Lexus ES Drivers Get The Most Speeding Tickets
But why? Thoughts, musings, and vexations.
If you had to take a stab at the car whose drivers have the highest percentage with moving violations on their records, you’d probably go with a sports car, right? A Corvette, Porsche 911, something like that? Us, too. But according to Insurance.com’s latest study, the car boasting the most ticketed drivers is the Lexus ES 300.
Let that sink in for a second. The car most likely to be driven in a manner that invites prosecution is a front-wheel-drive Japanese luxo-barge with jellybean styling and a Novocaine suspension. A Toyota Camry in a tux, really. And yet somehow, 33 percent of ES 300 drivers surveyed count at least one speeding ticket on their record.
A lot of the other cars on the list fit the profile you’d expect. The ES 300 is tied at the top of the list with the Nissan 350Z. The Volkswagen GTI and Subaru WRX STI are tied for fourth, at 30 percent. If anything, the ES seems to have more in common with many of the cars on the least-ticketed list, which is largely composed of premium and luxury cars and trucks: the Acura ILX and Cadillac ATS at 6 percent, the BMW 320i at 10 percent, the Range Rover at 11 percent.
The weirdest juxtaposition, though? Tied for least-ticketed with the Buick Encore, at 3 percent: the Lexus IS 350. The sportier, rear-wheel-drive compact Lexus sedan. The one that costs roughly the same as the ES 300, and is far more entertaining to drive.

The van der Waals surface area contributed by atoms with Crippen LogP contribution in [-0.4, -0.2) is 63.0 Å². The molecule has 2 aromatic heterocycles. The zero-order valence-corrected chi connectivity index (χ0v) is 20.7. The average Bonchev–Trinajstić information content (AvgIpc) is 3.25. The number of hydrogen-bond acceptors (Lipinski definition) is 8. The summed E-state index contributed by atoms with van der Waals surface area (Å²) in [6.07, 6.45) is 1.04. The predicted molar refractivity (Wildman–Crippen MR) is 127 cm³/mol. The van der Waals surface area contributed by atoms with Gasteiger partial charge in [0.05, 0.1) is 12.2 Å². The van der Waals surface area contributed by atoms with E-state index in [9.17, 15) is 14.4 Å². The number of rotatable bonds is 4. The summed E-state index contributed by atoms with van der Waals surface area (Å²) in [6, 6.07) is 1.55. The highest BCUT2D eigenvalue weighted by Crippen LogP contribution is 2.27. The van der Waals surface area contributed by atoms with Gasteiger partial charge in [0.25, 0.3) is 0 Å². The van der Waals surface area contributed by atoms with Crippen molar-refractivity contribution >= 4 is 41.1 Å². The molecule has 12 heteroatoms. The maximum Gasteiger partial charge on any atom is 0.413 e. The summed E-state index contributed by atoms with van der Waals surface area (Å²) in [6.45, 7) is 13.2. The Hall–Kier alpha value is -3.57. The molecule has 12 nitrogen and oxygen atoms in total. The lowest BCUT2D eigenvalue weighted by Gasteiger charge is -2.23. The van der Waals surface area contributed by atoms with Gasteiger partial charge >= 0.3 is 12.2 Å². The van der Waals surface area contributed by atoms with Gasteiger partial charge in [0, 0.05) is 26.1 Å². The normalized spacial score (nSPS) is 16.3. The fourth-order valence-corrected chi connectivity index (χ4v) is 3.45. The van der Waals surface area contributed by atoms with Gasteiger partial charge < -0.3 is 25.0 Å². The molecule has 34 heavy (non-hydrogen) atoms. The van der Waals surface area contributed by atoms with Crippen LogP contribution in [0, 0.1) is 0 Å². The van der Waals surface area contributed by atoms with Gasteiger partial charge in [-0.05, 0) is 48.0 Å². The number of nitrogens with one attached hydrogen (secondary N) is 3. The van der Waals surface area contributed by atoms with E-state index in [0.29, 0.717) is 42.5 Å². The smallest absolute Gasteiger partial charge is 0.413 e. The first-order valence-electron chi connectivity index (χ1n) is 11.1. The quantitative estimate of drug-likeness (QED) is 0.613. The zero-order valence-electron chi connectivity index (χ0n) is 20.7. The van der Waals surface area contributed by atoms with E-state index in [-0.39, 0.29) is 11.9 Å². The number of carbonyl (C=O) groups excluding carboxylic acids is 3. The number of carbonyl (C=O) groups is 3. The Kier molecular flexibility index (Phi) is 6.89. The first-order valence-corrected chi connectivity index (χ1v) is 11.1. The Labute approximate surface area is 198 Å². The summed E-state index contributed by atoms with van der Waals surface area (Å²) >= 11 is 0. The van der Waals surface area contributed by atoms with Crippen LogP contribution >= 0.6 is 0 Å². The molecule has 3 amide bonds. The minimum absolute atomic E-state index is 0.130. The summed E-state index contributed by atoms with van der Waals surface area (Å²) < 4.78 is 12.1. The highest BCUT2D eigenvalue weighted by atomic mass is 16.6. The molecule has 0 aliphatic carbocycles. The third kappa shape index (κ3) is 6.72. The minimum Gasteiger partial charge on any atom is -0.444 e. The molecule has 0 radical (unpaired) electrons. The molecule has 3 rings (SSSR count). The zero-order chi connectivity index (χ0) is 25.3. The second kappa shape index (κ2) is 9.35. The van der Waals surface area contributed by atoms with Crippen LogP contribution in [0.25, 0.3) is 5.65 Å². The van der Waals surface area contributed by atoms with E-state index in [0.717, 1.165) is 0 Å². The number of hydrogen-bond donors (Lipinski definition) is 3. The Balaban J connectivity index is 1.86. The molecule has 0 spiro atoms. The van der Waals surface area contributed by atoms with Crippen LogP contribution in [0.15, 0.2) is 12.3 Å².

Which leads to the question from the start of the article: Why do ES drivers pick up so many tickets?
Theories abound here at The Drive’s office. One editor suggested that behind the wheel of an ES, “fast doesn’t feel like anything, because nothing feels like anything.” Another suggested it was because ES drivers are either frustrated at having to drive around in such boring cars, or “they just don’t know how to drive well.”
My personal guess: The offending cars are being driven by kids. The ES 300 was replaced by the ES 330 in 2003, which means these are far from new cars. And a decade-plus-old Lexus ES is exactly the sort of car most parents would buy for their high schoolers: safe, reliable, and cheap. Kids tend to drive fast, and they’re still learning the rules of the road. Ergo, the ES racks up a disproportionate amount of tickets.
The rest of the list bears out that assumption. Many of the cars on the most-ticketed list are older, cheaper vehicles: the Stratus went out of production in 2006, Chevrolet hasn’t made a Monte Carlo since 2007, and the 350Z turned into the 370Z in 2008. By contrast, many of the least-ticketed cars aren’t just luxury cars, they’re new luxury cars; the ILX and ATS went on sale in 2012, and the 320i and Encore only became available in 2013. Which makes sense: Not only do older buyers tend to buy fancier cars, as they have more disposable income, they’re usually more responsible on the roadway.
Then again, maybe there’s something about the Lexus ES that just happens to attract lead-footed speed monsters. What do you think?